National Coalition Party candidate Alexander Stubb, left, and Social Movement candidate Pekka Haavisto attend a Presidential election event, at the Helsinki City Hall, in Helsinki, Finland, Sunday, Feb. 11, 2024. AP
The former leader of the National Conservative Party's bid for the office was prompted by Russia's invasion of Ukraine.
"I can say, hand on heart, that consideration was not reality before the war began", he said when announcing his candidacy in August. "When the fatherland calls, you go."
"I believe that one of the most important tasks for the next presidential term is to work for the preservation of the rule-based international system," Stubb said.
Upon winning the election, Stubb said becoming president was the "the greatest honour of my life."
With 98 percent of votes counted in Sunday's run-off.Stubb had 51.7 percent. His opponent Pekka Haavisto conceded.
Stubb was propelled to the heart of Finnish politics by chance, as the then MEP replaced party colleague Ilkka Kanerva as foreign minister in 2008 after the latter was forced to resign over a series of text messages to an erotic dancer.
Leaving Brussels behind, Stubb initially moved back into his childhood home in Helsinki, and has said that he was likely the world's only foreign minister to live with their father.
Stubb then served as prime minister from 2014 to 2015.
To NATO's core
The president elect has told Finnish media that as a new NATO member, Finland should "go to the core of NATO and to "produce, not consume, safety".
Finland dropped decades of military non-alignment and applied for membership in the military alliance in the wake of Russia's 2022 invasion of Ukraine -- though Stubb had already been a long-time supporter of a NATO bid.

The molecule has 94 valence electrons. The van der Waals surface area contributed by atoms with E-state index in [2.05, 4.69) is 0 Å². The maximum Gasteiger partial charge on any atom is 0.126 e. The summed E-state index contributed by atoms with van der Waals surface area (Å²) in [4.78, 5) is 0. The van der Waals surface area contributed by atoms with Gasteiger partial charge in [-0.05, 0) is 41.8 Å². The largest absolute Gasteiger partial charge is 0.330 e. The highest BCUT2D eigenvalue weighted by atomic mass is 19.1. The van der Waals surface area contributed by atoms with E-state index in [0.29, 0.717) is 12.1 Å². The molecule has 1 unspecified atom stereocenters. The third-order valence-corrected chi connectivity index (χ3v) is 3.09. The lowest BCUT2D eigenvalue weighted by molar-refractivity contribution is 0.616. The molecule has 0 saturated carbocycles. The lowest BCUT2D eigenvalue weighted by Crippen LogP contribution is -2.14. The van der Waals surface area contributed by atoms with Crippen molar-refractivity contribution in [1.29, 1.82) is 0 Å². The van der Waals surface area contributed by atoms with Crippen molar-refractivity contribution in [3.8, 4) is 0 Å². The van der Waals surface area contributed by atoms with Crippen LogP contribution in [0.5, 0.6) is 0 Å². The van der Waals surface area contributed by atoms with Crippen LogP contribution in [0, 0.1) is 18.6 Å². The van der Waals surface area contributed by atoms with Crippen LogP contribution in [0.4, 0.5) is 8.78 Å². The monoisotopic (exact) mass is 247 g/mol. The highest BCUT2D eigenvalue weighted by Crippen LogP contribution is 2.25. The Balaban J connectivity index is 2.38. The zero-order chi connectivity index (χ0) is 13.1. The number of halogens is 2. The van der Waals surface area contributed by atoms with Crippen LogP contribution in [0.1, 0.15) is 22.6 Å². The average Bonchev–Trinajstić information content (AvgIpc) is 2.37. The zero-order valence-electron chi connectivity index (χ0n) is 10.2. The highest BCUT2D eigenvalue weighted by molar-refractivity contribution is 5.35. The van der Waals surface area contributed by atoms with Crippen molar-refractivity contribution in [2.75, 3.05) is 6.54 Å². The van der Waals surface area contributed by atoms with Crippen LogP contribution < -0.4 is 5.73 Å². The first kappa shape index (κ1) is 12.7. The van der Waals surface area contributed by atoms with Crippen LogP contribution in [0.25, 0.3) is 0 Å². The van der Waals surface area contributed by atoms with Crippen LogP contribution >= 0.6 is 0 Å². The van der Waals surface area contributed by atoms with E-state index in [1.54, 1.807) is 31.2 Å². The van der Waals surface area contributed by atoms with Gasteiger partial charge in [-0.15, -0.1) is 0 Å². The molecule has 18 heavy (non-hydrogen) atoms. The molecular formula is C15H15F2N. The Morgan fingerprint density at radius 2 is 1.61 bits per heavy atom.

In his forties, Stubb took up triathlon, and his enthusiasm for sport also made its mark on the foreign ministry where pastries and coffee were replaced by fruit and health drinks.
However, the 55-year-old put competitions on pause to focus on the race for president.
During his term as prime minister, he came under fire from the media for wearing shorts to a press conference concerning the situation in Ukraine in 2014 and for acting as a human dartboard in a theme park.
According to Stubb himself, one of his biggest mistakes as prime minister was to grant permission to the construction of a nuclear power plant together with Russia's state-owned Rosatom.
His career hit a snag after his party came second in 2015 elections and he switched to the role of minister of finance.
He then lost the leadership of his party to now-prime minister Petteri Orpo, and in 2017 he left the Finnish parliament to become vice president of the European Investment Bank.
After losing the race for the EU Commission presidency in 2018, Stubb left politics for academia, and has spent the past three years as director of the School of Transnational Governance at the European University Institute and professor in Florence, Italy.
A father of two, Stubb married Suzanne Innes-Stubb, currently head of global compliance at elevator engineering company Kone, in 1998.
A Finnish-British dual national, she will be the first foreign-born first lady in Finland.
Stubb became a sought-after commentator in foreign media after Russia's invasion of Ukraine in 2022, highlighting how in 2008 he had predicted that the war between Russia and Georgia would mark a turning point in foreign policy.
Stubb has lived in the US, France, the UK, Belgium, Luxemburg and Italy, and says he can hold negotiations in "excellent" Finnish, Swedish, English and French and "good" German.
The presidency means that once again, he will move back to Finland.